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help them start today and give options as we go forward. >> all right, dr. patel, thanks so much for being with us. that will wrap up our coverage right now of president biden's remarks. we will have much more tonight on nbc "nightly news with lester holt." i'm kate snow in nbc new york. and we continue our coverage with a special edition of nbc bay area news. good morning to you. i'm scott mcgrew. >> and i'm kris sanchez. marcus and laura are off. we're going to start with some breaking news out of santa clara right now. here is sky ranger overhead of an encampment fire near northbound 101 and trumbull. you may have seen the smoke in the air. we saw a very large black column going up into the air but it now appears that the fire is getting largely under control. we see that there is some traffic diversion there in the area. so if you're headed out, make sure you go to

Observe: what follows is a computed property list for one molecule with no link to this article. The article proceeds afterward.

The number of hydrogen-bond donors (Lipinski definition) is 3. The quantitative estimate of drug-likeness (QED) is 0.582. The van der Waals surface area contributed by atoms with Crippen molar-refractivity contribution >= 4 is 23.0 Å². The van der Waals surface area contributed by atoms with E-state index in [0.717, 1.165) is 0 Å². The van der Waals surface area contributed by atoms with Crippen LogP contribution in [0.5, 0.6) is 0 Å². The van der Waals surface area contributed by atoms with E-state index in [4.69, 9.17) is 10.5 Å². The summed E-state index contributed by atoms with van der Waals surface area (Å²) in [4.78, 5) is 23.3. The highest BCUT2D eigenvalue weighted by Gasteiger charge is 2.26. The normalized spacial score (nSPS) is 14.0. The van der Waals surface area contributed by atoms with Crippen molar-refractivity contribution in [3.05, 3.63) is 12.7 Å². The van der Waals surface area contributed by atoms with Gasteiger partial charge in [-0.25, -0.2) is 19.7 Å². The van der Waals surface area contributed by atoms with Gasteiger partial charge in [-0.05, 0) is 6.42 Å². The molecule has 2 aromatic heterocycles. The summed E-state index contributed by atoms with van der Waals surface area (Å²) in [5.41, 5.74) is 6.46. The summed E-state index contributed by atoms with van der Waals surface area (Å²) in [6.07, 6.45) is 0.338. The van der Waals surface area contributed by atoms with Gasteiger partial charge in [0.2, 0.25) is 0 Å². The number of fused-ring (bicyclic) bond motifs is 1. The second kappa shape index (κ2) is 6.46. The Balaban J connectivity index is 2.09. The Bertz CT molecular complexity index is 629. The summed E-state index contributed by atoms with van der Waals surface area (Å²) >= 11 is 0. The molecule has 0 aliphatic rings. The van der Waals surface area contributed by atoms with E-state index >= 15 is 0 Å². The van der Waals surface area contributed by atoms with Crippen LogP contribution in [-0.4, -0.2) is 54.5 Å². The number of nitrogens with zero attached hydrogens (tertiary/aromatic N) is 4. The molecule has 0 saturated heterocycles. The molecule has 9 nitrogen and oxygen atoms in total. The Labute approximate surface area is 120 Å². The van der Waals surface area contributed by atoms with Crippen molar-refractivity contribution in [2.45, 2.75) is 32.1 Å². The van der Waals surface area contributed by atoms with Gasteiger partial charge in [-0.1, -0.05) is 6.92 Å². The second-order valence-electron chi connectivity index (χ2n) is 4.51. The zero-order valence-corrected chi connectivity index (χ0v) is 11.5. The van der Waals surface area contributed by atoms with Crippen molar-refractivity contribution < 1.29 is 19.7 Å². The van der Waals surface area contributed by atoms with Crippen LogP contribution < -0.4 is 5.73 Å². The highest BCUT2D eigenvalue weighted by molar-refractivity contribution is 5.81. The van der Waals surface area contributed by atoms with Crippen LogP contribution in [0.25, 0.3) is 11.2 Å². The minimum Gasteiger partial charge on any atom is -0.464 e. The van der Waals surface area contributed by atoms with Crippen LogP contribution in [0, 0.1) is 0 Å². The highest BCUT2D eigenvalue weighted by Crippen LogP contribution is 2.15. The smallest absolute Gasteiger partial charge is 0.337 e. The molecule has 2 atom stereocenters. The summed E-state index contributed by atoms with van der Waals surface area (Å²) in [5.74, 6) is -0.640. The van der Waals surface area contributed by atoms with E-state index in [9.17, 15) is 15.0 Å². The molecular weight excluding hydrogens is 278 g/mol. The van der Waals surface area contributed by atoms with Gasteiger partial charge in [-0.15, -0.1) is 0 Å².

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and check out our traffic situation there. also breaking, the fda, as you heard the president say, just gave full approval to pfizer's covid-19 vaccine. the president spoke just a few moments ago to the nation in a special report. the pfizer covid vaccine is now the nation's first to go beyond that emergency use authorization and health officials say they hope this will now, this full approval will allow vaccine hesitant adults to have the confidence to roll up their sleeves and get vaccinated. with full fda approval, more businesses and schools could also mandate vaccines. the fda's emergency use authorization does remain in place for kids under 16 as well as for immunocompromised people looking for a third dose. that fda approval happened on the same day that one bay area city's mandate goes into effect on a college campus. we saw the resumption of in-person learning. >> we have team coverage. nbc bay area's cierra johnson is